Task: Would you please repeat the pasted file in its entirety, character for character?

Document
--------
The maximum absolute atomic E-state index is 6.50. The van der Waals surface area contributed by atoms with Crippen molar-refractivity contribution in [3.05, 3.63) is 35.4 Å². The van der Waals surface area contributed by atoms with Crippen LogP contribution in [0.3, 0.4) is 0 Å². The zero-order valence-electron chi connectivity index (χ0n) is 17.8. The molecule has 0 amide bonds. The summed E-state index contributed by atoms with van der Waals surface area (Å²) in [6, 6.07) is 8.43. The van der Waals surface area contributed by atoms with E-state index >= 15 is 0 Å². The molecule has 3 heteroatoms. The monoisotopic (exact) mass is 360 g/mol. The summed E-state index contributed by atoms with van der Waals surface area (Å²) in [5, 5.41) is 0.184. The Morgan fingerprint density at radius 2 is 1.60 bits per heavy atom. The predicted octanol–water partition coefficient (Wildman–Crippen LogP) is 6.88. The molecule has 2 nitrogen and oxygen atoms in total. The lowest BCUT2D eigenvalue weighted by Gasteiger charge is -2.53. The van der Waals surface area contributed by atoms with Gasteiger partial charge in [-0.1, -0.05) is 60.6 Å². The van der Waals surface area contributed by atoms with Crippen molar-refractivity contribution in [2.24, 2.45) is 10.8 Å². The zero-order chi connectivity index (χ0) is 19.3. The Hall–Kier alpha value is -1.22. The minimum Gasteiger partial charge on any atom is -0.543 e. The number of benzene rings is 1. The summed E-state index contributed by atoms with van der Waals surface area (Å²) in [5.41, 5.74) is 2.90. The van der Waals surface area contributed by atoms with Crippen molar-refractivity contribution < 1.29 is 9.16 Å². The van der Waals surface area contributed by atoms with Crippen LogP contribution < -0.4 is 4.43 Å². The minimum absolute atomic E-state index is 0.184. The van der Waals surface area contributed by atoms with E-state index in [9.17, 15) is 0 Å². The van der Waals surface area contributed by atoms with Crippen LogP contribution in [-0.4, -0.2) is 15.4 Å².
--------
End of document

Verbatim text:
The maximum absolute atomic E-state index is 6.50. The van der Waals surface area contributed by atoms with Crippen molar-refractivity contribution in [3.05, 3.63) is 35.4 Å². The van der Waals surface area contributed by atoms with Crippen LogP contribution in [0.3, 0.4) is 0 Å². The zero-order valence-electron chi connectivity index (χ0n) is 17.8. The molecule has 0 amide bonds. The summed E-state index contributed by atoms with van der Waals surface area (Å²) in [6, 6.07) is 8.43. The van der Waals surface area contributed by atoms with E-state index >= 15 is 0 Å². The molecule has 3 heteroatoms. The monoisotopic (exact) mass is 360 g/mol. The summed E-state index contributed by atoms with van der Waals surface area (Å²) in [5, 5.41) is 0.184. The Morgan fingerprint density at radius 2 is 1.60 bits per heavy atom. The predicted octanol–water partition coefficient (Wildman–Crippen LogP) is 6.88. The molecule has 2 nitrogen and oxygen atoms in total. The lowest BCUT2D eigenvalue weighted by Gasteiger charge is -2.53. The van der Waals surface area contributed by atoms with Gasteiger partial charge in [-0.1, -0.05) is 60.6 Å². The van der Waals surface area contributed by atoms with Crippen molar-refractivity contribution in [2.24, 2.45) is 10.8 Å². The zero-order chi connectivity index (χ0) is 19.3. The Hall–Kier alpha value is -1.22. The minimum Gasteiger partial charge on any atom is -0.543 e. The number of benzene rings is 1. The summed E-state index contributed by atoms with van der Waals surface area (Å²) in [5.41, 5.74) is 2.90. The van der Waals surface area contributed by atoms with Crippen molar-refractivity contribution < 1.29 is 9.16 Å². The van der Waals surface area contributed by atoms with Crippen LogP contribution < -0.4 is 4.43 Å². The minimum absolute atomic E-state index is 0.184. The van der Waals surface area contributed by atoms with E-state index in [9.17, 15) is 0 Å². The van der Waals surface area contributed by atoms with Crippen LogP contribution in [-0.4, -0.2) is 15.4 Å².